11 essentials of float travel packaging for summer 2021
Those new to fleet travel may be overwhelmed with the idea of ââpacking, as the trip involves an additional aspect to be prepared for camping or hiking. Along with everything you might need for yourself, for sleeping at night and preparing food, you also need to think about everything you need while on the water and for the water.
Of course, the raft itself and the oars for paddling and steering are a given, as well as the flotation devices. Another essential item is a well-stocked first aid kit. But there are a lot more items that you might not think of taking on the fleet trip if you’ve never been there before. That’s why we’ve rounded up 11 of the top essentials you won’t want to leave home without.
Dry bags are one of, if not the most important, items you can have for a float trip. These airtight bags will keep everything you need to stay dry when you’re out on the water by sealing and blocking the water. That means when it’s time to set up camp, your clothes, sleeping bag, and electronics will be ready to go, not dry. Try these versatile bags from Summit to Sea with an easy-to-unroll top.
Another must have waterproof item is a phone case that has the ability to float. While a waterproof phone case is great for keeping your phone running, your phone won’t do much for you if it falls overboard and gets lost in the depths. With this floating phone case, you can easily pick it up if it falls off on the way.
Flotation straps are similar to a floating waterproof phone case, but they can be easily attached to anything you absolutely cannot lose during the trip. Place one of these on your car and house key set or anything else that you might worry about if lost. Secure a few more on a dry bag for easy access as well.
While there are cooler packing techniques that will maximize your cooler ability to keep things cool for days on end, it’s also extremely important that you bring a high quality cooler for a float trip. Invest in a premium brand like Yeti or a classic like Igloo for gear you know will serve you well. No one wants to sip lukewarm beer that’s cooked in the sun on the raft after days on the water – let alone eat questionable food.
Water shoes are always a good idea on a float excursion, but they are especially useful when you are floating in an unfamiliar area. If you are unsure of what banks or entry and exit points will look like, waterproof, quick-drying shoes can save your life. Not to mention the fact that they also double as decent camp slippers once they dry out again.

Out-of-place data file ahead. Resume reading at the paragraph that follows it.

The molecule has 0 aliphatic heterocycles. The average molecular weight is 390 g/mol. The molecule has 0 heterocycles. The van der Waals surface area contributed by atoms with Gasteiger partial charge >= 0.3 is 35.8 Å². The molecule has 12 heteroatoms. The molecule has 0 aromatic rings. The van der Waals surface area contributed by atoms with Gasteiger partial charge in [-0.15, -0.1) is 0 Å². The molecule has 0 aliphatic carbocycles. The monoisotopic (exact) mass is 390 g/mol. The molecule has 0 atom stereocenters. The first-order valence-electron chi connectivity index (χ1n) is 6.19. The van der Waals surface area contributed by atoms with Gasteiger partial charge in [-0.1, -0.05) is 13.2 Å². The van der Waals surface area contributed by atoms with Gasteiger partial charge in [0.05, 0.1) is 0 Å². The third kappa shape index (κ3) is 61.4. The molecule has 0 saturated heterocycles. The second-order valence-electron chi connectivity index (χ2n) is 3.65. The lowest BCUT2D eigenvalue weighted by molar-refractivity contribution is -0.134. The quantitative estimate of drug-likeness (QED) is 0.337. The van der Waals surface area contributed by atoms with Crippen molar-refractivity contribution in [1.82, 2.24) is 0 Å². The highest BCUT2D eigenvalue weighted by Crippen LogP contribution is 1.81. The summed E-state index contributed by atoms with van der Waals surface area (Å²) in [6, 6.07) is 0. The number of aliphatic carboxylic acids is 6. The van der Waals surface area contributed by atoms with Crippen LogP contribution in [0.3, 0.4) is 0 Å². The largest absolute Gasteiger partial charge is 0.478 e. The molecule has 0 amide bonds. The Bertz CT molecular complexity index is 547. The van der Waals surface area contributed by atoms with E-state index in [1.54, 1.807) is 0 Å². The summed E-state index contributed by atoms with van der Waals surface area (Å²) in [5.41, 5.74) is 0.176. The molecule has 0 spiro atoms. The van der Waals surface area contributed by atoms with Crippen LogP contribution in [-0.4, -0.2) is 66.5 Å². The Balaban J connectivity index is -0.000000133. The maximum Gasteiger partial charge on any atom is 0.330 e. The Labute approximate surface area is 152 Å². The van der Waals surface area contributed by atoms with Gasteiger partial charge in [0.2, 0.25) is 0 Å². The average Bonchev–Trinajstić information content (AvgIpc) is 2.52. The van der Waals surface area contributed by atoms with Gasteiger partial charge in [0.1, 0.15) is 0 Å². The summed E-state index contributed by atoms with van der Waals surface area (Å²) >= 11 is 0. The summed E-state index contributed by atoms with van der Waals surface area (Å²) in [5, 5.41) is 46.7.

Most rafting float trips can use an emergency tube repair kit stowed away with the first aid kit. If the inflatable raft got caught on a tree branch or sharp rocks, or one day tore when coming out of the water, the ability to repair the tube can be invaluable. Also, be sure to pack a pump.
Sitting on a hot raft during the heat of the day can be extremely exhausting. That’s why it’s important to cover all of your sunscreen bases with plenty of water to stay hydrated and proper clothing to prevent sunburn. While sunscreen should definitely be a part of your arsenal, don’t forget to pack a hat or even rash sunscreen that you can put on when the sun is beating down.
From the must-have space of a raft to dusk in the campsite, mosquito repellent is another absolute essential on a float excursion. When biting flies, midges, and mosquitoes start to swarm, you will no doubt want something to keep them at bay. Keep the repellant handy both on land and downstream, or use bug bracelets while camping.
Along with a life jacket and swimsuit, there are other items of clothing that you might not realize you need until you’ve experienced your first float trip. Quick-drying clothes are wonderful because you won’t have to wait forever for them to be ready to wear again, but you should also plan to pack warm layers. Sleeping by the water can be chilly at night, so make sure you have a layer of fleece or down to pull on and maybe even gloves and a warm hat if the temperature really drops.
Another type of strap that you should take along with the floating straps are bungee cords or straps with buckles. These will allow you to properly secure everything to the raft so that nothing comes loose or falls off along the way. Not to mention that they can also be very useful if you have to use them to compress everything so that it is more comfortable.
Finally, don’t forget to pack everything you need to sleep on shore. If you lose sight of the camping part of the trip and only focus on packing the floating part, it could be an uncomfortable trip. So throw in a light or compact sleeping bag, sleeping pad and tent and pack them securely in a dry bag so you get a comfortable night’s sleep every night of the trip.